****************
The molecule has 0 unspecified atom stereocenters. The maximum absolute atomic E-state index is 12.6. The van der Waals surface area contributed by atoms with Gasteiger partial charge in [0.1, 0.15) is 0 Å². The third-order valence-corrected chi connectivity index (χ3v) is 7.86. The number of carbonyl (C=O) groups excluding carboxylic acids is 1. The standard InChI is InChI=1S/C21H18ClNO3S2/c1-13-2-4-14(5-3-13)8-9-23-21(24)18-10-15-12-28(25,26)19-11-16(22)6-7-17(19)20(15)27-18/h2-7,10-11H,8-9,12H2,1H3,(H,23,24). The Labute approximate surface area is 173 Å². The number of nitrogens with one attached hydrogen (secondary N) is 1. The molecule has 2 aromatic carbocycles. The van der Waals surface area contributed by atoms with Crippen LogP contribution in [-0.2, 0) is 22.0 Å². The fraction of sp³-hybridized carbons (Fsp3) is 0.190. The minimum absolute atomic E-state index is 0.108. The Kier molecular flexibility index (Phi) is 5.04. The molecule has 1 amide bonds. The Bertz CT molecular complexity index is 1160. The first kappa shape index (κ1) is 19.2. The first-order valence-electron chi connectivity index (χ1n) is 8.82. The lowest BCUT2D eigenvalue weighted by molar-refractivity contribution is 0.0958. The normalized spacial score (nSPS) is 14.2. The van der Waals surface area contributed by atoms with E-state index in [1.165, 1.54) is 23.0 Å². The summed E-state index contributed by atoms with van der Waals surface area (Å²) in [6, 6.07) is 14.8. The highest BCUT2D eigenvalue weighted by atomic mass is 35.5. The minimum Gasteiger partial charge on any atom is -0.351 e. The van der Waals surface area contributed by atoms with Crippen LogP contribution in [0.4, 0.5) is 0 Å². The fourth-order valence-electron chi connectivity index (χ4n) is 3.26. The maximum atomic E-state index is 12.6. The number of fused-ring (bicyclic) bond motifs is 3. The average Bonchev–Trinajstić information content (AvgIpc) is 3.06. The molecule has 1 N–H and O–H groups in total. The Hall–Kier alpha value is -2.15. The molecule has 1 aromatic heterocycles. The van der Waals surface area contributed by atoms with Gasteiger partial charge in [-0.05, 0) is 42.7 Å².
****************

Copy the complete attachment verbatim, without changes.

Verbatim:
The molecule has 0 unspecified atom stereocenters. The maximum absolute atomic E-state index is 12.6. The van der Waals surface area contributed by atoms with Gasteiger partial charge in [0.1, 0.15) is 0 Å². The third-order valence-corrected chi connectivity index (χ3v) is 7.86. The number of carbonyl (C=O) groups excluding carboxylic acids is 1. The standard InChI is InChI=1S/C21H18ClNO3S2/c1-13-2-4-14(5-3-13)8-9-23-21(24)18-10-15-12-28(25,26)19-11-16(22)6-7-17(19)20(15)27-18/h2-7,10-11H,8-9,12H2,1H3,(H,23,24). The Labute approximate surface area is 173 Å². The number of nitrogens with one attached hydrogen (secondary N) is 1. The molecule has 2 aromatic carbocycles. The van der Waals surface area contributed by atoms with Crippen LogP contribution in [-0.2, 0) is 22.0 Å². The fraction of sp³-hybridized carbons (Fsp3) is 0.190. The minimum absolute atomic E-state index is 0.108. The Kier molecular flexibility index (Phi) is 5.04. The molecule has 1 amide bonds. The Bertz CT molecular complexity index is 1160. The first kappa shape index (κ1) is 19.2. The first-order valence-electron chi connectivity index (χ1n) is 8.82. The lowest BCUT2D eigenvalue weighted by molar-refractivity contribution is 0.0958. The normalized spacial score (nSPS) is 14.2. The van der Waals surface area contributed by atoms with E-state index in [1.165, 1.54) is 23.0 Å². The summed E-state index contributed by atoms with van der Waals surface area (Å²) in [6, 6.07) is 14.8. The highest BCUT2D eigenvalue weighted by atomic mass is 35.5. The minimum Gasteiger partial charge on any atom is -0.351 e. The van der Waals surface area contributed by atoms with Crippen LogP contribution in [0.4, 0.5) is 0 Å². The fourth-order valence-electron chi connectivity index (χ4n) is 3.26. The maximum atomic E-state index is 12.6. The number of fused-ring (bicyclic) bond motifs is 3. The average Bonchev–Trinajstić information content (AvgIpc) is 3.06. The molecule has 1 N–H and O–H groups in total. The Hall–Kier alpha value is -2.15. The molecule has 1 aromatic heterocycles. The van der Waals surface area contributed by atoms with Gasteiger partial charge in [-0.05, 0) is 42.7 Å².